Doing so doesn't have to be difficult or time-consuming, either, says Siegel. The Journal of Social Psychology has a list of "masculine" and "feminine" words, and making some simple changes can improve recruiting results pretty quickly, he says.
ZipRecruiter's data showed that job listings with gendered language attracted an average of 12 responses, while job listings with gender-neutral language attracted an average of seventeen responses.
A partial list of gendered language can be found here, but some examples of gendered language include "aggressive" terms like "strong," "competitive" and "assertive," which skew male, while words like "concerned," "community" and "nurture" skew feminine. Your best bet is to keep things gender-neutral and avoid the most biased terms, Siegel says.
"For example, instead of saying you're looking for '…a strong programmer who thrives in a competitive atmosphere,' you could say something like, '…an exceptional programmer motivated by goals,'" the ZipRecruiter research suggests.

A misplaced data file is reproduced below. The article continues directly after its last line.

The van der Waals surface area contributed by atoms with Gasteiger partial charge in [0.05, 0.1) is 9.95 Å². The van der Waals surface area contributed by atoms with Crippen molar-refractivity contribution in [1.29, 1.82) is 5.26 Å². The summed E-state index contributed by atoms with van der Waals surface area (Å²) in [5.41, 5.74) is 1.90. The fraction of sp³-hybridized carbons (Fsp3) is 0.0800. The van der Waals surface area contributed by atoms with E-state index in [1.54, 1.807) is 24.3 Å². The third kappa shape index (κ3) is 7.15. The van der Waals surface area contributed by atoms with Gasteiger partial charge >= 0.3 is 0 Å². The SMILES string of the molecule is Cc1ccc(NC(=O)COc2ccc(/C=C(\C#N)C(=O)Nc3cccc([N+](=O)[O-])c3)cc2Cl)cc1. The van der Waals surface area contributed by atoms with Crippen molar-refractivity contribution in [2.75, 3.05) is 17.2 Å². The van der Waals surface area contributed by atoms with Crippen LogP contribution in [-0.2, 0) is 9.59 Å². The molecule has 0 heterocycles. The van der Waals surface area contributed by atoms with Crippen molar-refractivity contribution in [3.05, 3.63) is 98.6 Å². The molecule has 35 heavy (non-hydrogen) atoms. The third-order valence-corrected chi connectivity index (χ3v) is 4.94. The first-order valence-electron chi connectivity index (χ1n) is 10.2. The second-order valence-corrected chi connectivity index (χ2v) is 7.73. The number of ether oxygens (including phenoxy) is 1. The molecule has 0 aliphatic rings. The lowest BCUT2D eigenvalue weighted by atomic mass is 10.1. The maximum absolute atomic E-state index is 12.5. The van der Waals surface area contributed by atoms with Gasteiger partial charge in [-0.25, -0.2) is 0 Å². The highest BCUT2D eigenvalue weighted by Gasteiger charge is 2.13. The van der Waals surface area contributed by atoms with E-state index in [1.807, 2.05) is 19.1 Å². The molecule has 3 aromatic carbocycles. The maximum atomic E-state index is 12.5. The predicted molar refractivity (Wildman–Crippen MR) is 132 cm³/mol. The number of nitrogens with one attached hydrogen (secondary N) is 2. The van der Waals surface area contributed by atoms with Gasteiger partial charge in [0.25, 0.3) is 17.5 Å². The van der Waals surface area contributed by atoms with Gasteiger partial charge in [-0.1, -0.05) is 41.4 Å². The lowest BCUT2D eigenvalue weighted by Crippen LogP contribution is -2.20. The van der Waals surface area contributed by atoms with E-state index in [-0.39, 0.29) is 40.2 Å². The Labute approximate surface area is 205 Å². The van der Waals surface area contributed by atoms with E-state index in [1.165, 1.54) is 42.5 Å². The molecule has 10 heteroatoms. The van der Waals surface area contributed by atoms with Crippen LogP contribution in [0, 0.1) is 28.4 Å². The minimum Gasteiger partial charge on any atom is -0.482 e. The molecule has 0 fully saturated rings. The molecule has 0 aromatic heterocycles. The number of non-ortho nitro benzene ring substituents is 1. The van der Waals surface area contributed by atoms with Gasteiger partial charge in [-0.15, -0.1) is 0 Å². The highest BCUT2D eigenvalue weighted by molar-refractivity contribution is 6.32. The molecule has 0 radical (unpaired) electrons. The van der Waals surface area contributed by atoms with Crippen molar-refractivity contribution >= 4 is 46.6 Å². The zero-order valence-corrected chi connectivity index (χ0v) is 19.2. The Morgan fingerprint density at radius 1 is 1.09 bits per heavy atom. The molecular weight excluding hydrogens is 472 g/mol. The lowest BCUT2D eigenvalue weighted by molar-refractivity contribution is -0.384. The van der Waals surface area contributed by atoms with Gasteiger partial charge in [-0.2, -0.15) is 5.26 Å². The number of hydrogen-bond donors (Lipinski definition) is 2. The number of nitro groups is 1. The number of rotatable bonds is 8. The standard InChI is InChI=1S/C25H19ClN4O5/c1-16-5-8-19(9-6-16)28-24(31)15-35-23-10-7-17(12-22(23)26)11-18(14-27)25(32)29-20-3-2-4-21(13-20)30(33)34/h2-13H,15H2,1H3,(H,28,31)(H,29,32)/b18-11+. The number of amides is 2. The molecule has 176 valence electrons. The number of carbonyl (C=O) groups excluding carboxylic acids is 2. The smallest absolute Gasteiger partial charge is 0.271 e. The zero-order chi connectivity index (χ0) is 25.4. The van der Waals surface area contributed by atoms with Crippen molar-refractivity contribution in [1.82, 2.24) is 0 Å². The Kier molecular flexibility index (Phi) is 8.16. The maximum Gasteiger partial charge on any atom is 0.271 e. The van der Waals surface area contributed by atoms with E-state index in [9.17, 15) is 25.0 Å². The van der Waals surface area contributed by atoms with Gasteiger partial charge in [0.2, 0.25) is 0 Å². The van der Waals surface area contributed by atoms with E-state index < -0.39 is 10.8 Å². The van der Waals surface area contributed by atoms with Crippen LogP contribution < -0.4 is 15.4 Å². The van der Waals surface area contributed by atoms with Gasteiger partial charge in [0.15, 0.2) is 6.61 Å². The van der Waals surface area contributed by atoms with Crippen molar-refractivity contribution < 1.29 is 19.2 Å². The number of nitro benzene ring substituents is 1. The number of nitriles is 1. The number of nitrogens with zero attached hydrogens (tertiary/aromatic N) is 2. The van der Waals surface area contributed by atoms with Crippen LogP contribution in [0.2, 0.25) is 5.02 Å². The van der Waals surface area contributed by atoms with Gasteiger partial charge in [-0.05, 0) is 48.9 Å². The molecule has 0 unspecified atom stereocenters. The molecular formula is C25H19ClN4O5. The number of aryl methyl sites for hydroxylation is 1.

The simple act of reframing your job ad offers tremendous upside for employers -- and ignoring these keyword fixes could be limiting the talent that's attracted to your business. By taking just a few extra minutes to review your job description, you can make sure you're keeping the doors wide open for the best candidate for your job.
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